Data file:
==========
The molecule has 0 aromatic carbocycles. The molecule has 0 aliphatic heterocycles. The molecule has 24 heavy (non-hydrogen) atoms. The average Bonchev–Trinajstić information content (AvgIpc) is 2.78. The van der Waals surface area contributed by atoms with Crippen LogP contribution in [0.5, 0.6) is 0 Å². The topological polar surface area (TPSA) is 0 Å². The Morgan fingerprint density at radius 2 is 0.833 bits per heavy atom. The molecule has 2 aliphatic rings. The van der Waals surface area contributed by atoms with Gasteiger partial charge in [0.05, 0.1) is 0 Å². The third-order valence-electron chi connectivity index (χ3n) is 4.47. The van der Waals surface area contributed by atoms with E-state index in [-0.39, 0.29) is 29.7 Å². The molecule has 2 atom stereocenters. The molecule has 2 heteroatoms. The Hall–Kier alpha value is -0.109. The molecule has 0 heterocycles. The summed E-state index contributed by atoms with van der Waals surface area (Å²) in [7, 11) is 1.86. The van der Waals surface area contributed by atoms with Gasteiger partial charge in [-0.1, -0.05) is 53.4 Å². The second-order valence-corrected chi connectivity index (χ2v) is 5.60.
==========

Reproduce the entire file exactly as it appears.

The molecule has 0 aromatic carbocycles. The molecule has 0 aliphatic heterocycles. The molecule has 24 heavy (non-hydrogen) atoms. The average Bonchev–Trinajstić information content (AvgIpc) is 2.78. The van der Waals surface area contributed by atoms with Crippen LogP contribution in [0.5, 0.6) is 0 Å². The topological polar surface area (TPSA) is 0 Å². The Morgan fingerprint density at radius 2 is 0.833 bits per heavy atom. The molecule has 2 aliphatic rings. The van der Waals surface area contributed by atoms with Gasteiger partial charge in [0.05, 0.1) is 0 Å². The third-order valence-electron chi connectivity index (χ3n) is 4.47. The van der Waals surface area contributed by atoms with E-state index in [-0.39, 0.29) is 29.7 Å². The molecule has 2 atom stereocenters. The molecule has 2 heteroatoms. The Hall–Kier alpha value is -0.109. The molecule has 0 heterocycles. The summed E-state index contributed by atoms with van der Waals surface area (Å²) in [7, 11) is 1.86. The van der Waals surface area contributed by atoms with Gasteiger partial charge in [-0.1, -0.05) is 53.4 Å². The second-order valence-corrected chi connectivity index (χ2v) is 5.60.